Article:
For when your prelim diet is over and your grades are in, here are our top ten studying tips on how to react correctly and prepare positively for the final exams.

1) React positively to your grades no matter what they are

You can always take the positives from any situation; learn from the result and think about how you can improve. It is actually very common for people to go from a disappointing set of prelim results to excellent grades in the final exams – this is usually as a result of students reacting in the right way and taking the right steps to fix things.

2) The odds are you’re going to improve!

The experience of taking a prelim is a fantastic way to prepare for the final exam; the most important word in this sentence is… experience!  Saturday School conducted a study of Higher Physics students in 2018 and found that from a selection of 40 students, the average improvement from prelim to final exam was just over four bands!  That’s the equivalent of a C to an A!

3) Prelims are only practice runs

It’s only the prelim and you have plenty of time until the real thing!  Imagine being given a practice run for everything you do in life. Well for exams, the prelims are that practice run!  Despite the result, you now know what is ahead and how it’s going to feel on the day.

4) Identify and address areas you find difficult

Identify a list of the key areas and skills which you have found troublesome.  This is now your to do list! Take the necessary steps to fix these issues either on your own, with the help of a teacher, tutor or parent. If you are unsure then ask your teacher or tutor for a breakdown of where you are losing marks and what skills he/ she thinks you need to work on.  Approach staff for help, that’s what we are paid for!

5) Approach level changes correctly

Many pupils fear that failing a prelim means being “moved down” and can question whether or not it is really fair to be changed from N5 to N4 based on a prelim result halfway through the academic year. Level changes are necessary for learners to be set at the right level but if you disagree with any proposed level changes then set up a meeting with the school and your parents to explore the options.  A genuine commitment by the student to improve followed by lots of hard work and study can be what’s required to stay at the desired level. Remember that a level change may also be in the best interests of the student’s attainment.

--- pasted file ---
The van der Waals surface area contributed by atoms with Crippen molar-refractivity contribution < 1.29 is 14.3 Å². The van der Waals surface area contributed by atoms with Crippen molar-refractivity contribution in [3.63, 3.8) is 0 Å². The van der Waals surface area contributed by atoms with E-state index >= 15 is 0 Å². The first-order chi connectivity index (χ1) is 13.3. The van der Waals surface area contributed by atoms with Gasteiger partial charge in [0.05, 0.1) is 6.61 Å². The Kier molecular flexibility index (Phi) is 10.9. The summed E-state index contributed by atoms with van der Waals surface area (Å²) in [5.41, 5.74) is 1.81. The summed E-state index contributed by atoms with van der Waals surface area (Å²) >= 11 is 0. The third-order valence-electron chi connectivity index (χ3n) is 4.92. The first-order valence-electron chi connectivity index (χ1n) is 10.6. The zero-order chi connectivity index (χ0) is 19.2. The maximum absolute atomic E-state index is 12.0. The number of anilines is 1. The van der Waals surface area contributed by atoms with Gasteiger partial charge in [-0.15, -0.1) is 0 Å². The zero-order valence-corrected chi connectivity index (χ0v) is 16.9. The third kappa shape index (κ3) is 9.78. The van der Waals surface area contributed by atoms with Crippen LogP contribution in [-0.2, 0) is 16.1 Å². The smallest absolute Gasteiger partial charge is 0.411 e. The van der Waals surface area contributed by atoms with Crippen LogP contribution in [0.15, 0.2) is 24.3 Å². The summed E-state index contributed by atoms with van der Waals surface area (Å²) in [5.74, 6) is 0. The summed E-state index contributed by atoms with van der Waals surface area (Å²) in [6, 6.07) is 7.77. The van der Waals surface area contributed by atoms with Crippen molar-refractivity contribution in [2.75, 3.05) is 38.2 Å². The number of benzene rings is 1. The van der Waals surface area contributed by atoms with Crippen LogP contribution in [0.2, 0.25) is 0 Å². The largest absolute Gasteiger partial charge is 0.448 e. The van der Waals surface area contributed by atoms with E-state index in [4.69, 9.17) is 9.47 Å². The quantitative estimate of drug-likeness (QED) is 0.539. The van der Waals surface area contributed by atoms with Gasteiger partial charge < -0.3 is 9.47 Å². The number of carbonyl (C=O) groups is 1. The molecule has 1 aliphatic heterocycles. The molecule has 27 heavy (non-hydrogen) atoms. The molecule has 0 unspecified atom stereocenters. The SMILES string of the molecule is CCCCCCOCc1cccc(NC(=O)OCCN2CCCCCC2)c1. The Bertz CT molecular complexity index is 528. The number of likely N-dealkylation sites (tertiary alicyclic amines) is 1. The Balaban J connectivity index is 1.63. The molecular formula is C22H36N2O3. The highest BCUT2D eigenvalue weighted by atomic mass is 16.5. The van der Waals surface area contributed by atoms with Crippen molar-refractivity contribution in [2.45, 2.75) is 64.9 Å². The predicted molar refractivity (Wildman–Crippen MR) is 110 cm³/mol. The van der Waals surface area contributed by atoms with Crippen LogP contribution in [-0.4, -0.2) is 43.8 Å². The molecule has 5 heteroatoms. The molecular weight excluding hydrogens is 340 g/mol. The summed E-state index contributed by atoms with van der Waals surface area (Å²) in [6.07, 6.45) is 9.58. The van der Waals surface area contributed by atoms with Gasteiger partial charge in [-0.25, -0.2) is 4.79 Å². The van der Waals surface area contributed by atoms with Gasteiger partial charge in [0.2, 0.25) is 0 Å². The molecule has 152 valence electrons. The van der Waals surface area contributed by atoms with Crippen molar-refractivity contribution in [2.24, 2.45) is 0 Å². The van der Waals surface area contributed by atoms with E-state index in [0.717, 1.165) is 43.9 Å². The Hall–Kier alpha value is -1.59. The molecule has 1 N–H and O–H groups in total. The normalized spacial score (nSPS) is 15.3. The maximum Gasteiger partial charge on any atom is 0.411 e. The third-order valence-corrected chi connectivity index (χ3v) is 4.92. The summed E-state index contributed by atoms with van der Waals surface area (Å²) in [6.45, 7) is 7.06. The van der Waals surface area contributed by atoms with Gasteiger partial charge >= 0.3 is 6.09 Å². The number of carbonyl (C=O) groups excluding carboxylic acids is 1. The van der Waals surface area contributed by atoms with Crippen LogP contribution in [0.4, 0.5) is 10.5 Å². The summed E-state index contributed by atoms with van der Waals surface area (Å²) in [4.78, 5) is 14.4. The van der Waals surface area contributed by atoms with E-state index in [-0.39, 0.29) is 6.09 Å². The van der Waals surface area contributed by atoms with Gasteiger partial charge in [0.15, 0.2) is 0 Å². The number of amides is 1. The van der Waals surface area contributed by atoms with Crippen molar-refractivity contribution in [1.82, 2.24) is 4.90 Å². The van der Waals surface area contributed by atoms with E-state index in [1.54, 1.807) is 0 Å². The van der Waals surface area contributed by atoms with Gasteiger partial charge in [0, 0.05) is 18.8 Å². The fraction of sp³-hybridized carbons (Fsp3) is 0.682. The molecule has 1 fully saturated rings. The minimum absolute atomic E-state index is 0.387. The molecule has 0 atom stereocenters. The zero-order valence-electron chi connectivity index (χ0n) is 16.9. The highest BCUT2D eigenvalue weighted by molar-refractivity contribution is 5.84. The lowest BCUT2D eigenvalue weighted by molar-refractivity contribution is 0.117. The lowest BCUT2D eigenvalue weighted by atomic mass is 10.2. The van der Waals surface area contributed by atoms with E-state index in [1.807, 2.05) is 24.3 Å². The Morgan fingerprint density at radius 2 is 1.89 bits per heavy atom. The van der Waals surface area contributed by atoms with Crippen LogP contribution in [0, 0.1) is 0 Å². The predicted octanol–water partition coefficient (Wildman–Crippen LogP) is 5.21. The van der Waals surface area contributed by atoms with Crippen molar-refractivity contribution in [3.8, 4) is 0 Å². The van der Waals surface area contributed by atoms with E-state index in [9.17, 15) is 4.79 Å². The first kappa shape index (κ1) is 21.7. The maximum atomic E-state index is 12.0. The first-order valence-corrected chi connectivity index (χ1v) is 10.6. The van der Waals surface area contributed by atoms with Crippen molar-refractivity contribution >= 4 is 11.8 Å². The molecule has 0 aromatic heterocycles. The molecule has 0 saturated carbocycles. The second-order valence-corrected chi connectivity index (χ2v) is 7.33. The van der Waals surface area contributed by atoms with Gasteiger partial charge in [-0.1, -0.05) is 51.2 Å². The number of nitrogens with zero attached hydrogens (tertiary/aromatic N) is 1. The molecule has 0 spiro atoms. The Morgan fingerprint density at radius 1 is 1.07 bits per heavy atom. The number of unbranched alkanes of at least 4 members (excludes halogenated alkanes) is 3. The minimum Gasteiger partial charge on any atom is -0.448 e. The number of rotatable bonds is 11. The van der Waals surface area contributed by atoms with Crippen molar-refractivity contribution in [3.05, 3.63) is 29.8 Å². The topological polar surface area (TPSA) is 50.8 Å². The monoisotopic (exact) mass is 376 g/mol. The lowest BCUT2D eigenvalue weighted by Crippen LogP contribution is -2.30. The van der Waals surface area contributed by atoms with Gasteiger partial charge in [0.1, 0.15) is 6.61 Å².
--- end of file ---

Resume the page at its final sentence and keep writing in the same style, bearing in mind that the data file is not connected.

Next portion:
6) The power of past papers

This cannot be underestimated. Do short chunks of past papers as often as you can. For example, complete twenty marks worth of questions, stop, apply the marking scheme and pretend you are a teacher marking a pupil’s work. What qualities does the work have and how can it improve? Where are the marks being lost? How can you ensure you gain these marks next time?

7) Revise how you study

Are you doing enough study?  Think about the time you spend studying each subject per week. During these times turn your mobile off and give it to someone with the instruction that you’ve to get it back at a certain time; this avoids the risk of planned study becoming a Snapchat session! Do this with computers, iPads and even tell friends and family that you’re busy studying and to avoid interrupting you.

8) Be proud of your achievements

If you’re pleased with your prelim performance then be proud and take confidence from where you are. Don’t allow yourself to become complacent though, there’s’ still more coursework to get through; keep your work rate high and remember there’s always room for improvement!

9) Get online

Using online materials such as BBC Bitesize, Scholar, Edmodo, Google Classroom and many more will allow you to vary the materials you use – studying in a range of ways is good for learning.  However, be disciplined; don’t use it as an excuse to procrastinate (see Point 7.)

10) Understand the standards

How many students use the SQA Understanding Standards website?  How many even know it exists? Can you imagine a website where you will find real exemplars of student assignments and exam answer papers complete with the markers commentary? It exists! There is simply no better way to understand how the SQA apply their assessment standards than using this website.

Saturday School Ltd offers completely free advice to all parents and students for course choices, levels and exams.  Please email or call us via the contact details on our website.